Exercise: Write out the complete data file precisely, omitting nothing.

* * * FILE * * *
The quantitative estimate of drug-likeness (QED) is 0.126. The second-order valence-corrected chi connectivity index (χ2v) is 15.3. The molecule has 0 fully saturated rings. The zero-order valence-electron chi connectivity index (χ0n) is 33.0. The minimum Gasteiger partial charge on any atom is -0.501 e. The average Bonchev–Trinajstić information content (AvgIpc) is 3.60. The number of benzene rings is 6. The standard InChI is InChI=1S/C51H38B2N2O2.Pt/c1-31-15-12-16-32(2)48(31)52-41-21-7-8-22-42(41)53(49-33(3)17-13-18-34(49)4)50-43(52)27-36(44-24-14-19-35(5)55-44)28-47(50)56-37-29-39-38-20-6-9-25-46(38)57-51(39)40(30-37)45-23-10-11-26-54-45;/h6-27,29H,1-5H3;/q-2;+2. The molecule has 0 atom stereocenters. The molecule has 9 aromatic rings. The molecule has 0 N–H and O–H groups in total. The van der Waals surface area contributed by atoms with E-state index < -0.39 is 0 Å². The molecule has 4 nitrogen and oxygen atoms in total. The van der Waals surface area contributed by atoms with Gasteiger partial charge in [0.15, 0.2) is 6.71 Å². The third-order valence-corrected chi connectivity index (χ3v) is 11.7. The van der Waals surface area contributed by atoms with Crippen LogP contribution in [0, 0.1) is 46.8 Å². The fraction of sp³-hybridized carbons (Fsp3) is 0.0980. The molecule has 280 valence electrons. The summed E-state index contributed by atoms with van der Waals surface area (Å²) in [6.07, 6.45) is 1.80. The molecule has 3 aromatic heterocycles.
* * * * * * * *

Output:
The quantitative estimate of drug-likeness (QED) is 0.126. The second-order valence-corrected chi connectivity index (χ2v) is 15.3. The molecule has 0 fully saturated rings. The zero-order valence-electron chi connectivity index (χ0n) is 33.0. The minimum Gasteiger partial charge on any atom is -0.501 e. The average Bonchev–Trinajstić information content (AvgIpc) is 3.60. The number of benzene rings is 6. The standard InChI is InChI=1S/C51H38B2N2O2.Pt/c1-31-15-12-16-32(2)48(31)52-41-21-7-8-22-42(41)53(49-33(3)17-13-18-34(49)4)50-43(52)27-36(44-24-14-19-35(5)55-44)28-47(50)56-37-29-39-38-20-6-9-25-46(38)57-51(39)40(30-37)45-23-10-11-26-54-45;/h6-27,29H,1-5H3;/q-2;+2. The molecule has 0 atom stereocenters. The molecule has 9 aromatic rings. The molecule has 0 N–H and O–H groups in total. The van der Waals surface area contributed by atoms with E-state index < -0.39 is 0 Å². The molecule has 4 nitrogen and oxygen atoms in total. The van der Waals surface area contributed by atoms with Gasteiger partial charge in [0.15, 0.2) is 6.71 Å². The third-order valence-corrected chi connectivity index (χ3v) is 11.7. The van der Waals surface area contributed by atoms with Crippen LogP contribution in [0, 0.1) is 46.8 Å². The fraction of sp³-hybridized carbons (Fsp3) is 0.0980. The molecule has 280 valence electrons. The summed E-state index contributed by atoms with van der Waals surface area (Å²) in [6.07, 6.45) is 1.80. The molecule has 3 aromatic heterocycles.